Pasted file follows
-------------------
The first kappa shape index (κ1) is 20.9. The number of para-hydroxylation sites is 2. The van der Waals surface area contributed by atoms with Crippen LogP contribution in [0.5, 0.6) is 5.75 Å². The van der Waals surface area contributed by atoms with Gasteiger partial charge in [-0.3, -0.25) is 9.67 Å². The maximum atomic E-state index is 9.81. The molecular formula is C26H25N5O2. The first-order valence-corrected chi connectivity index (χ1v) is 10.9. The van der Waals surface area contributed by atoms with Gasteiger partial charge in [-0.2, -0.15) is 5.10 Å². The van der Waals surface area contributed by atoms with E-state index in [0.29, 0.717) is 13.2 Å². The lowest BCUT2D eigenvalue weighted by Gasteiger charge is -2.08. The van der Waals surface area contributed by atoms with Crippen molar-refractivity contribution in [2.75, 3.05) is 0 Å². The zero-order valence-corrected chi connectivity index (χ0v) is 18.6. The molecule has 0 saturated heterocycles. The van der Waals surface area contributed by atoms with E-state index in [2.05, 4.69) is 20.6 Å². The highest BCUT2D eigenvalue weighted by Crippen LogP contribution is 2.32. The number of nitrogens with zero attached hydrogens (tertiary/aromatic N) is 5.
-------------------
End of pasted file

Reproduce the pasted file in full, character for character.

The first kappa shape index (κ1) is 20.9. The number of para-hydroxylation sites is 2. The van der Waals surface area contributed by atoms with Crippen LogP contribution in [0.5, 0.6) is 5.75 Å². The van der Waals surface area contributed by atoms with Gasteiger partial charge in [-0.3, -0.25) is 9.67 Å². The maximum atomic E-state index is 9.81. The molecular formula is C26H25N5O2. The first-order valence-corrected chi connectivity index (χ1v) is 10.9. The van der Waals surface area contributed by atoms with Gasteiger partial charge in [-0.2, -0.15) is 5.10 Å². The van der Waals surface area contributed by atoms with E-state index in [0.29, 0.717) is 13.2 Å². The lowest BCUT2D eigenvalue weighted by Gasteiger charge is -2.08. The van der Waals surface area contributed by atoms with Crippen molar-refractivity contribution in [2.75, 3.05) is 0 Å². The zero-order valence-corrected chi connectivity index (χ0v) is 18.6. The molecule has 0 saturated heterocycles. The van der Waals surface area contributed by atoms with E-state index in [2.05, 4.69) is 20.6 Å². The highest BCUT2D eigenvalue weighted by Crippen LogP contribution is 2.32. The number of nitrogens with zero attached hydrogens (tertiary/aromatic N) is 5.